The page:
With Jonathan Bradshaw taking his annual break from delivering the weekly ‘Meetology® Minute’ vlogs, we are delighted to share the third post from our guest blogger Ruari Fangman. We met Ruari through our partnership with the University of the West of England from where, under the tutorship of our lead psychologist (and Senior Lecturer at UWE) Dr Paul Redford, Ruari has recently graduated with a Msc in Occupational Psychology. You can find more our about what Ruari’s has been up to post-graduation here.
Sometimes the idea of proactively ‘networking’ at a business or social event gets a bad press but it is a key skill than, if done well, can lead to many personal and professional benefits. In 2014 Time magazine ran an article suggesting that it should be taught as a part of business degrees and it is such an important activity that there are even “Networking Events” for different industries, especially devoted to making new and useful connections.
Although there is quite a lot of evidence as to the benefits of networking, there seems to have been far less research undertaken on the relationship between a person’s social skills and their abilities when it comes to how competent they are at it, but I did managed to uncover an example (1). Researchers conducted a study in which they compared the networking and social skills of a group of 388 masters level students in the U.S and Germany and the results were clear – effective social skills were correlated significantly and positively with the subsequent networking behaviours of the students.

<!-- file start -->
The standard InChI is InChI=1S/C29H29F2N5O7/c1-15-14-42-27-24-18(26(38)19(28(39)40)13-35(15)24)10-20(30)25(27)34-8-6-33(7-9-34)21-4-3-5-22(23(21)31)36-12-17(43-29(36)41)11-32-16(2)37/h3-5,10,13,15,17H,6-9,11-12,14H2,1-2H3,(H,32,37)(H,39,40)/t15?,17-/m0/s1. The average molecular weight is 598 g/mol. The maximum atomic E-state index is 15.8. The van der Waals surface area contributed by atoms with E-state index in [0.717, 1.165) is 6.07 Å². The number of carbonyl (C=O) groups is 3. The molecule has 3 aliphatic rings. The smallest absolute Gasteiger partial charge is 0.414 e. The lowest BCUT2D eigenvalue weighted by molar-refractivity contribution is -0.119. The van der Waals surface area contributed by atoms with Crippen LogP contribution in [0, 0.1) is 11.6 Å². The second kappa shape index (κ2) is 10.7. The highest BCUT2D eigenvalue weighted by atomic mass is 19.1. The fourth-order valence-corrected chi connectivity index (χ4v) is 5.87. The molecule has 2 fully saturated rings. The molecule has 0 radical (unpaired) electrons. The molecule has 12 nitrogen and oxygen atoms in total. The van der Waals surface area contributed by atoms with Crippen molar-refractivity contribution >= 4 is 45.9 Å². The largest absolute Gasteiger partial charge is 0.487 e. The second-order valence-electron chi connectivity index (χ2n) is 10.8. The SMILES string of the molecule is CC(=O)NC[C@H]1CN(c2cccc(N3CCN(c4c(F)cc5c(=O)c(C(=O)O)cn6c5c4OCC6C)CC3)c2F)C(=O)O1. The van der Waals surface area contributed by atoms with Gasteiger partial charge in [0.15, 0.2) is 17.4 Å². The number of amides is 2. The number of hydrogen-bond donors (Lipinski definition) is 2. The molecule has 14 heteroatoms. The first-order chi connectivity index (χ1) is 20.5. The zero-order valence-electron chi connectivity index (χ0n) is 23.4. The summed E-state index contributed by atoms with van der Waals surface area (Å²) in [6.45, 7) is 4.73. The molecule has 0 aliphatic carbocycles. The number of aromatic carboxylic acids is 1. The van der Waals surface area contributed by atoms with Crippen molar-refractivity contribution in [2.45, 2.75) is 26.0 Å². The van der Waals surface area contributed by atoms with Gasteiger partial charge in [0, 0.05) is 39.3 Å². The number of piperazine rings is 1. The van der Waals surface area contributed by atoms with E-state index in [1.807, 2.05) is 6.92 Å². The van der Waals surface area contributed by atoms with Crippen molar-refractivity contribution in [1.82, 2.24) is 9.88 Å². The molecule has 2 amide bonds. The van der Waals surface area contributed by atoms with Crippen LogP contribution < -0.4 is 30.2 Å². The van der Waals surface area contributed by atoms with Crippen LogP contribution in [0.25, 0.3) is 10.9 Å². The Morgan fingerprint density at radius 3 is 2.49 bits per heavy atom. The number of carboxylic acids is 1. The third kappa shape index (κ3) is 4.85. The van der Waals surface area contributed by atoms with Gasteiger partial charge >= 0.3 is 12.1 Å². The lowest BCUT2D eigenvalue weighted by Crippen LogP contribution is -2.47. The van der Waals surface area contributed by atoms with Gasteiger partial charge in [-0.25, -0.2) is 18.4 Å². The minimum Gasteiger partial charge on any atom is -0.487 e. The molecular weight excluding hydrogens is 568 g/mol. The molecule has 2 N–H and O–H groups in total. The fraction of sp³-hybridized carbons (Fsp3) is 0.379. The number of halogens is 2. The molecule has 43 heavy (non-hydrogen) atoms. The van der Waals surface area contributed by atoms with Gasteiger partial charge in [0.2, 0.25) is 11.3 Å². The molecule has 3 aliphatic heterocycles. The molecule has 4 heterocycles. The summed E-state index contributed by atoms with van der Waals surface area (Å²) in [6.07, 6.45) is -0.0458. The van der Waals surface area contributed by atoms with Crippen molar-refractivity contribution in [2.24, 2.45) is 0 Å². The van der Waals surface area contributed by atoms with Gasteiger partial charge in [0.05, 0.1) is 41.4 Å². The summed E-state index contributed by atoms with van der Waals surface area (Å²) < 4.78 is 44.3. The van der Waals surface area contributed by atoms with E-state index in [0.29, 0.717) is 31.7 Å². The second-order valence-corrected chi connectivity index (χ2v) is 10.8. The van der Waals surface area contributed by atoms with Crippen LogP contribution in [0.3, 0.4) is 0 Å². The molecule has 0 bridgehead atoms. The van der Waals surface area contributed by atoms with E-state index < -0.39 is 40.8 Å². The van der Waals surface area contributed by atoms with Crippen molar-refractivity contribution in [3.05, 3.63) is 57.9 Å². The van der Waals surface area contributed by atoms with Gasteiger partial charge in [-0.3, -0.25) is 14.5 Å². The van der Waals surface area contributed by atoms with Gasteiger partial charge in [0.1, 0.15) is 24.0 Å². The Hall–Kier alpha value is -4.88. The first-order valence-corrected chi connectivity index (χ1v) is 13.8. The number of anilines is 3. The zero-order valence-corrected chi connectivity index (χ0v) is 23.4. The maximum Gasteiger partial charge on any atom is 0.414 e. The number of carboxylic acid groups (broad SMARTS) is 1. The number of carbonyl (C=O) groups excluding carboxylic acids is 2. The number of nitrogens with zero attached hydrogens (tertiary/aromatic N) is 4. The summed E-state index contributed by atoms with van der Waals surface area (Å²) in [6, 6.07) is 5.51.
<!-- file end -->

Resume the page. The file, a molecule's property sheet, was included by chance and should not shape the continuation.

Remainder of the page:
On a slightly different point it is interesting to note that people who have been judged to be less socially skilled and not as effective at networking have been found to be less likely to be promoted, earned less and experienced less job satisfaction. This research iterates the importance of good social skills when networking and that having them will likely have a positive impact on your overall career whether that is an increased salary or job satisfaction.
See you next week.
1: Please see reference tab for further reading.
Research mentioned and other relevant studies:
Bing, M.N., Davison, H.K., Minor, I., Novicevic, M.M. & Frink, D.D. 2011, “The prediction of task and contextual performance by political skill: A meta-analysis and moderator test”, Journal of Vocational Behavior, vol. 79, no. 2, pp. 563-577.
Hagar, M. A. (2015). An examination of social skills as a correlate and moderator of the relationship between networking behaviors and career outcomes. Dissertation Abstracts International Section A, 76,
Nesheim, T., Olsen, K. & Sandvik, A. 2017, “Never walk alone: achieving work performance through networking ability and autonomy”, EMPLOYEE RELATIONS, vol. 39, no. 2, pp. 240-253.